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Cereal grain production and the wet and dry milling industries have yielded a plentiful supply of fibrous by-products for use in livestock production. These by-products can be treated both chemically and physically to alter their digestibility, and effects on animal performance and rumination behavior. Three experiments were conducted to evaluate the treatment of fibrous by-products in steam-flaked corn (SFC)-based diets on in situ digestibility, animal metabolism, animal performance, carcass characteristics, and rumination behavior. Experiment 1 utilized three ruminally cannulated steers (621 ± 3.6 kg of BW) to evaluate in situ digestibility of calcium hydroxide (CH) treated corn stalks and sorghum wet distillers grains plus solubles (SWDGS). Treatments included: untreated SWDGS (S), CH treated SWDGS (2.67 % DM basis; S-CH), untreated corn stalks (C), and CH treated corn stalks (C-CH). All treatments were placed at once in the ventral rumen space three ruminally cannulated steers and incubated in the rumen for 0, 6, 12, 24, 36, and 48 h. Effective ruminal degradability (ERD) of DM was greater (P < 0.01) for C-CH than C, with no difference (P = 0.38) between S and S-CH. No differences (P = 0.27) were observed for ERD of OM between S and S-CH. However, S was greater (P = 0.04) than S-CH for ERD of NDF. Experiment 2 utilized six ruminally cannulated steers (444 ± 4.0 kg of BW) in a 3 × 3 replicated Latin Square design to evaluate the effects of treating 30% SWDGS in finishing diets. Treatment diets were SFC-based and included: 30% corn wet distillers grains plus solubles (CDG), 30% SWDGS (SDG), and 30% CH treated SWDGS (2.67 DM basis; SDG-CH). Periods included 17 d of diet adaptation and 4 d of subsequent fecal and rumen fluid collection. No differences were observed for DM intake (P = 0.47) or apparent total tract digestibility of DM, OM, ADF, starch, or nitrogen (P ≥ 0.15) for steers consuming CDG, SDG, or SDG-CH. However, steers consuming SDG-CH tended (P = 0.07) to have a greater apparent total tract digestibility of NDF. Steers consuming CDG had the greatest (P < 0.01) total ruminal VFA concentration, followed by steers consuming SDG-CH, with steers consuming SDG having the lowest. Experiment 3 utilized fifty-one individually fed steers (initial BW = 385 ± 3.6 kg) to evaluate the effects of corn stalk (CS) particle size and inclusion rate in SFC-based finishing diets on animal performance and rumination behavior. Corn stalks were passed through a tub grinder equipped with a 7.62 cm screen once (LG-CS), or twice (SG-CS) to achieve different particles sizes. Dietary treatments included: 30% wet corn gluten feed (WCGF) and 5% SG-CS (5SG), 30% WCGF and 5% LG-CS (5LG), and 25% WCGF with 10% SG-CS (10SG). The Penn State Particle Separator was used to separate ingredients and treatment diets, and to estimate physically effective NDF (peNDF). Steers were outfitted with continuous rumination and activity monitoring collars on d 70. Long grind corn stalks contained more (P < 0.01) peNDF than SG-CS, and the 10SG diet contained more (P = 0.03) peNDF than the 5LG and 5SG diets. Dry matter intake was greatest (P = 0.03) for steers consuming 5LG, and least for steers consuming 10SG with cattle consuming 5SG being intermediate. Carcass-adjusted ADG and G:F was greatest (P ≤ 0.03) for steers consuming 5LG and 5SG compared to 10SG. Hot carcass weight tended (P = 0.10) to be greatest for steers consuming 5LG, and least for steers consuming 10SG with 5SG being intermediate. Dressing percent was greater (P = 0.01) for steers consuming 5LG and 5SG than 10SG. Minutes of rumination per day were greatest (P = 0.01) for steers consuming 10SG, followed by 5LG, and lowest for 5SG. Treating SWDGS with CH showed improvement compared to untreated SWDGS in finishing diets. Increasing particle size of roughage may be a means to decrease roughage inclusion rate while maintaining rumination and performance.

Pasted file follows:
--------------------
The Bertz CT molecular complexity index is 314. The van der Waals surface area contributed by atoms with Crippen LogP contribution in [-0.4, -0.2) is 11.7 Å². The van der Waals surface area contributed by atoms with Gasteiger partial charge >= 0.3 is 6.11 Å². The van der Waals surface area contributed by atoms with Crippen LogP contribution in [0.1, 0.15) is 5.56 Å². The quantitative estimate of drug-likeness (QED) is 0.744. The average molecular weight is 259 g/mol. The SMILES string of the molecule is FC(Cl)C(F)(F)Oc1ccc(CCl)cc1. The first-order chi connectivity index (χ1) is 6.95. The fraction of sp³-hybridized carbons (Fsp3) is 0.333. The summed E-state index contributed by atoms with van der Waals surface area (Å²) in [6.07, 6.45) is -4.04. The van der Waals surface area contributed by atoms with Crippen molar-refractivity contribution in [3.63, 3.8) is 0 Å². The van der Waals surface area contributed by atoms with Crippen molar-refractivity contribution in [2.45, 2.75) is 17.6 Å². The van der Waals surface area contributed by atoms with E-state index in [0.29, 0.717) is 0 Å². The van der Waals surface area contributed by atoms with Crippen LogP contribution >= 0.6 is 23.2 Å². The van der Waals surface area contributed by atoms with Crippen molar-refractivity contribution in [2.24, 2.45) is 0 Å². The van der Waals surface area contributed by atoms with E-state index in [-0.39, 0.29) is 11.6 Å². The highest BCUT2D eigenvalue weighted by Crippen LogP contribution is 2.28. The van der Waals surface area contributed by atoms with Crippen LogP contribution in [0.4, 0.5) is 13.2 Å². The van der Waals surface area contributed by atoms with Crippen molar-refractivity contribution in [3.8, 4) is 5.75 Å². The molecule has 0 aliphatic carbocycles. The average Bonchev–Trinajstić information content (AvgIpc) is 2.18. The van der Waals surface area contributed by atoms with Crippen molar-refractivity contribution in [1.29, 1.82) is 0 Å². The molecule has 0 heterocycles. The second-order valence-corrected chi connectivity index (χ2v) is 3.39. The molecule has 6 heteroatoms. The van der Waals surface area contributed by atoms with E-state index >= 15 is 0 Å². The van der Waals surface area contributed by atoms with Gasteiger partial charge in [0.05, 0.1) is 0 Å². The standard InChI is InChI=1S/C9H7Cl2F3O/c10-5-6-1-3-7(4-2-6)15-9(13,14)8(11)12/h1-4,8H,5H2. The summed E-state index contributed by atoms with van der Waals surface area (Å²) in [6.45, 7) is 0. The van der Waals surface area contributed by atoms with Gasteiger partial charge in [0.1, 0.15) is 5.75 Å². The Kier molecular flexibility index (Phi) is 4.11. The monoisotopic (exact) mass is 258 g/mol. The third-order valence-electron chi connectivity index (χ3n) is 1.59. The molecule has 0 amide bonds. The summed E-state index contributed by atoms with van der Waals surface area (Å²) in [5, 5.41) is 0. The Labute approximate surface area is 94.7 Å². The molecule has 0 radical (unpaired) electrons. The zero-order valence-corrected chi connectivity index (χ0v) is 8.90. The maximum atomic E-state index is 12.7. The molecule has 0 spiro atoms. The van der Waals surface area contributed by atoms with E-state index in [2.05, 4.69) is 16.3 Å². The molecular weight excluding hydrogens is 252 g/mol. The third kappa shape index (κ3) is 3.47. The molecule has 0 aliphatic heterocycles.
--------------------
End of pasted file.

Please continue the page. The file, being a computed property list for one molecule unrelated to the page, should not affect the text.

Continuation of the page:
distillers grains, calcium hydroxide, particle size, rumination, corn stalks


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